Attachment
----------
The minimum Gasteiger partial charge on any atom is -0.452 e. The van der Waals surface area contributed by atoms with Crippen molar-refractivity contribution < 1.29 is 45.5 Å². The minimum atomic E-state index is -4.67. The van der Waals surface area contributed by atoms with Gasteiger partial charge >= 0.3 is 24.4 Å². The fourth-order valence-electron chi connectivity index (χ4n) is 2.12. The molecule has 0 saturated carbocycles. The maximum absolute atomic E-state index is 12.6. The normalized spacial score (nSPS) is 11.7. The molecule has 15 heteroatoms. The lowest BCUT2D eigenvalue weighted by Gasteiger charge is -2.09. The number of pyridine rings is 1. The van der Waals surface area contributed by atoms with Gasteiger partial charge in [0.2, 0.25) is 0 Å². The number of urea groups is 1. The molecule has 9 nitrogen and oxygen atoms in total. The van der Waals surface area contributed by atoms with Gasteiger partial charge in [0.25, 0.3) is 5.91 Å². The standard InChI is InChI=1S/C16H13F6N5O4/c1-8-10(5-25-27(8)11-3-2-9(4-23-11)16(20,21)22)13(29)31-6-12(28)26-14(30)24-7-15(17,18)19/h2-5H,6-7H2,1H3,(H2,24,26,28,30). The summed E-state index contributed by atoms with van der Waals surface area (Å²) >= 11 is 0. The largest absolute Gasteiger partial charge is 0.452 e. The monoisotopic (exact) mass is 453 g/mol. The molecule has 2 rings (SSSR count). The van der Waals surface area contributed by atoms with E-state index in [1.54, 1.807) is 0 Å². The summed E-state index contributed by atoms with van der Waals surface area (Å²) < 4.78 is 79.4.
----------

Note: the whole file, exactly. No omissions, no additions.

The minimum Gasteiger partial charge on any atom is -0.452 e. The van der Waals surface area contributed by atoms with Crippen molar-refractivity contribution < 1.29 is 45.5 Å². The minimum atomic E-state index is -4.67. The van der Waals surface area contributed by atoms with Gasteiger partial charge >= 0.3 is 24.4 Å². The fourth-order valence-electron chi connectivity index (χ4n) is 2.12. The molecule has 0 saturated carbocycles. The maximum absolute atomic E-state index is 12.6. The normalized spacial score (nSPS) is 11.7. The molecule has 15 heteroatoms. The lowest BCUT2D eigenvalue weighted by Gasteiger charge is -2.09. The number of pyridine rings is 1. The van der Waals surface area contributed by atoms with Gasteiger partial charge in [0.2, 0.25) is 0 Å². The number of urea groups is 1. The molecule has 9 nitrogen and oxygen atoms in total. The van der Waals surface area contributed by atoms with Gasteiger partial charge in [0.25, 0.3) is 5.91 Å². The standard InChI is InChI=1S/C16H13F6N5O4/c1-8-10(5-25-27(8)11-3-2-9(4-23-11)16(20,21)22)13(29)31-6-12(28)26-14(30)24-7-15(17,18)19/h2-5H,6-7H2,1H3,(H2,24,26,28,30). The summed E-state index contributed by atoms with van der Waals surface area (Å²) >= 11 is 0. The largest absolute Gasteiger partial charge is 0.452 e. The monoisotopic (exact) mass is 453 g/mol. The molecule has 2 rings (SSSR count). The van der Waals surface area contributed by atoms with E-state index in [1.54, 1.807) is 0 Å². The summed E-state index contributed by atoms with van der Waals surface area (Å²) < 4.78 is 79.4.